Betty Repacholi

Image of Betty Repacholi

Betty Repacholi, Ph.D.

Associate Professor
(206) 616-9543
Advising: Possibly accepting new graduate students in 2024-2025, please email with questions.
Interests: Social-cognitive and social-emotional development during infancy and early childhood.


Emotion is the broad unifying theme that ties together most of my research. Thus, I have research interests in such seemingly diverse areas as theory of mind; the parent-child attachment relationship; and the ontogeny of the human disgust response. However, my main focus has been infants’ understanding of other people's emotional expressions.
Emotion understanding is a complex, multi-faceted ability. Consequently, I have found it useful in my research program to study the specific skills that might be required in order to make sense of another person’s expression. For example, one of these skills is the ability to appreciate that emotions are often expressed in response to specific events. My research has indicated that, by 14 months of age, infants are able to use attentional cues (e.g., gaze direction) to determine what a person is emoting about. Another important skill is recognizing that different people can have different emotional responses about the exact same object or event. My work has shown that infants begin to understand the subjectivity of emotions by around 18 months of age.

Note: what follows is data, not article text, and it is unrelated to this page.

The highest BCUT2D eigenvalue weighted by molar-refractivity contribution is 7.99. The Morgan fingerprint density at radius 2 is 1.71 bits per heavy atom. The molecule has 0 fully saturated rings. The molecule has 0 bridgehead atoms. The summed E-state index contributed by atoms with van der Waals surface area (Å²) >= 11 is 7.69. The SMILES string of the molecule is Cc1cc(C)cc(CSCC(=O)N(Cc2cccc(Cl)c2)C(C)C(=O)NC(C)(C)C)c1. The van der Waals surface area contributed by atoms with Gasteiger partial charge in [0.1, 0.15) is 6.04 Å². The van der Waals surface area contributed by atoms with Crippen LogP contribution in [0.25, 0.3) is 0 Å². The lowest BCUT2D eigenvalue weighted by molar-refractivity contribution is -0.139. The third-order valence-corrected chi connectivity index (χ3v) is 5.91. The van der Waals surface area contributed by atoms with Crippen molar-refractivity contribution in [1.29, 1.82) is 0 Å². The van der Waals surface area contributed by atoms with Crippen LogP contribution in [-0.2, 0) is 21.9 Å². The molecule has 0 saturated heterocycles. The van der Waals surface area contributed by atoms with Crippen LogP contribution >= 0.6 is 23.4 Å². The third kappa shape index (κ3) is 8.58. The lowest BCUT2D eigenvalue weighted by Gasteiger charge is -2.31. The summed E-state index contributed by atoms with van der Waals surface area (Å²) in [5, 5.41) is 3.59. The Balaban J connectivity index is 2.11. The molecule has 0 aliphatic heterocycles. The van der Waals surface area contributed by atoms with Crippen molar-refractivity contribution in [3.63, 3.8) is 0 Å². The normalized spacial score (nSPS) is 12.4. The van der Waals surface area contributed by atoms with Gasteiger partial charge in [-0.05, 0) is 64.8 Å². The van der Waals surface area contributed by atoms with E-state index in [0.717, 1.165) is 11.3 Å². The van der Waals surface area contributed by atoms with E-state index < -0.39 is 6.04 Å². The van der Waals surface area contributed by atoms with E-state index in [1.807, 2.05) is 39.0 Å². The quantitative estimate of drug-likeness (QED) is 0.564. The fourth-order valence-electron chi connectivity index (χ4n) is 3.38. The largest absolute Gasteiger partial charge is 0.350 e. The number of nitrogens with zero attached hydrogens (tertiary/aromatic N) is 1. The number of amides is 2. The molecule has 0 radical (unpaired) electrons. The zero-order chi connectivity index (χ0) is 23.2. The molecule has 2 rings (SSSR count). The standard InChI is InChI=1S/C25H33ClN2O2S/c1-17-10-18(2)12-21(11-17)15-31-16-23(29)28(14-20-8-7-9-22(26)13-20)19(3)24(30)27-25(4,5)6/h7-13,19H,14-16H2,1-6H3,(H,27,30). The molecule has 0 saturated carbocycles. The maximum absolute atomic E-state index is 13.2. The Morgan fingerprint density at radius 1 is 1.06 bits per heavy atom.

More recently, I have explored infants’ ability to engage in “emotional eavesdropping – that is, their ability to learn about the world simply from watching and listening to other people’s emotional interactions. My research has shown that infants as young as 15 months of age can engage in this type of “socially-guided” learning. This is an important ability because it will often enable infants to avoid the negative outcomes that might arise if they were to directly investigate a situation themselves.


University of California-Berkeley (1996)